If you see a cup is a little dirty on the outside, but clean on the inside you might be tempted to use it, if you’re desperate (or really hate washing dishes).  But if it is dirty on the inside, I doubt you would even give it a thought at all to go ahead and pour in your beverage.  You’d look for another, or grab the cloth and clean it out.

I’m currently living in a culture that seems to prioritize keeping the outside of the cup clean.

Polishing your shoes before walking on a long, dusty road to school. Wearing your best dress when you are sick and need to go to the hospital.  Washing the car for church, despite the mud you will drive through to get there.

Sometimes I wonder if people are ever as concerned about the sick body going to the hospital. The confused mind walking to school. The broken heart that is being driven to church.

Jesus accused the Pharisees of being full of greed and self-indulgence inside, despite their image.

I don’t know if you have the same ugliness inside of you as Jesus saw in the Pharisees, or if it is something else.  The truth is, we all have some ugliness inside of us.  And Jesus sees it all.  And it needs to be cleaned out.  And it can be cleaned out.

The one who sees the dirtiness the best is the best one to clean it out.

God formed us as His vessels to be used for His purposes.  But too often we mess it up.  The good news is, if we submit to Him, He will clean us up, and once again we will be ready to fulfill His purpose.  But it doesn’t happen just once.  It is a continual process of repentance and cleansing…and refreshing.

When we are clean on the inside, it is even reflected on the outside.

Many times when I’ve got a sudsy ekikopo in my hand I find my mind going to these words of Jesus….don’t just clean the outside of the cup, but the inside as well.  Then it turns to a prayer.

God, forgive me.  Cleanse me.  Keep me from falling into these same sins all the time.  Make me new.  Help me not to be hypocritical, putting forth an image that is not consistent with what is truly happening inside of me.  Lead me away from temptation.  Help me to stand firm in the truth when it comes my way.  Be with the boys who have used these cups.  Cleanse them.  Forgive them.  Help them to overcome the temptations they have.  Help them to hear the voice of your Holy Spirit, and obey it.  Develop within them repentant hearts.  May we be a reflection of you from the inside out….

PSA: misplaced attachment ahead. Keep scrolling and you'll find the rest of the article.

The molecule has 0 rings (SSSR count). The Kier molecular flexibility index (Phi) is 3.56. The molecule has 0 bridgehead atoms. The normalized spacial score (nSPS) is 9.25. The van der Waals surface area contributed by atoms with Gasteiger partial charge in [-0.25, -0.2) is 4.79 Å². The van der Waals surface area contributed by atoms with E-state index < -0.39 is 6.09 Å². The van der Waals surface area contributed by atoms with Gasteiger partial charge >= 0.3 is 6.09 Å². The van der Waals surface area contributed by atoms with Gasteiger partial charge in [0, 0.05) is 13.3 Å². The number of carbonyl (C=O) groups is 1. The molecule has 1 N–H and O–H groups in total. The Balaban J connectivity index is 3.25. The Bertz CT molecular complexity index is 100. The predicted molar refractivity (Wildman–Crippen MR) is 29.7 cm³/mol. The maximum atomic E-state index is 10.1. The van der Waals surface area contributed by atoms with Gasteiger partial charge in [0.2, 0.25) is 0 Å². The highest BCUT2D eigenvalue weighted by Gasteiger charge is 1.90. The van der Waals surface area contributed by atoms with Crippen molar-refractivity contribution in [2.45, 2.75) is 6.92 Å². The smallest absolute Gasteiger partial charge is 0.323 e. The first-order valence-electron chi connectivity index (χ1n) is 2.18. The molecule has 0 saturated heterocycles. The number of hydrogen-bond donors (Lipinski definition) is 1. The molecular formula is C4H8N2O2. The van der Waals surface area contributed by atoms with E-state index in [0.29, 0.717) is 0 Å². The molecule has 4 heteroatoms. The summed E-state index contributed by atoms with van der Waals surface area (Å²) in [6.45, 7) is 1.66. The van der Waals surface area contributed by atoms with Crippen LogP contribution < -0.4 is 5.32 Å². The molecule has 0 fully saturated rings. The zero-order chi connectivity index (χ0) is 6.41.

Dishes, Lesson #4

Last December, a miracle happened: My mother came to visit me in Uganda for a month.

For a full month she did my dishes.  I didn’t wash a single one.

It was heavenly.

I hate doing dishes.  I mean….I think it is because it is an endless task.  (Yet, somehow I do not mind washing other peoples’ dishes at their homes at all….mysterious of life.)

When I lived in the USA, I used to say if it can’t go in the dishwasher, then I don’t want it!  In fact, some things that most of you would not put in the dishwasher, I did.  I felt it was worth the risk.

I no longer have the luxury of a dishwasher…Unless you count the two little boys in my  home, but they really are not that great at it, as we explored in Dishes, Lesson #3.

But recently, in my hatred for doing dishes, I was reminded of something that happened a couple of years ago.

I used to work with a ministry that was dedicated to discipling young adults over a six month period.  In those six months, we had serious expectations for their growth in faith, character, and leadership.  Yet, at one point, as I was expecting so much from my students, I realized that I was not actually expecting any growth in myself.


At the time, I was specifically convicted in the area of patience.  I would find myself easily and often claiming to be impatient.  But as I reflected on it, I realized that such a claim is not really acceptable for a child of God.  You see, we have the Holy Spirit inside of us.  And the fruit of the Spirit is love, joy, peace, patience, kindness, goodness…..

I shouldn’t see it as acceptable to say I am an impatient person, and be content with that reality.  Instead, I needed to claim the work and presence of the Holy Spirit in me, and intentionally develop the fruit of patience.

So, I got serious about it.  I even downloaded (and read) a book on the topic.  I intentionally worked to overcome my complacency on the issue.

Don’t get me wrong….I don’t think that many people would offer up the word patient when asked to describe me.  However, I have made some serious progress in the area.  Or should I say that the Spirit has made some serious progress within me.

Not long ago, when looking at my growing stacks of dirty plates, silverware, saucepans, cutting boards, cups, and more, I was reminded of that journey with patience.

I decided that I needed to change my attitude of hatred towards dishes.

They weren’t going away.  I would face them every day.  Multiple times a day.

I could choose to remain hating them, and having a perpetual bad attitude for the rest of my life (ok, so sometimes I’m a little overdramatic).

Or I could decide to stop hating them and just accept them as a regular part of life.  And therefore, have less internal negativity.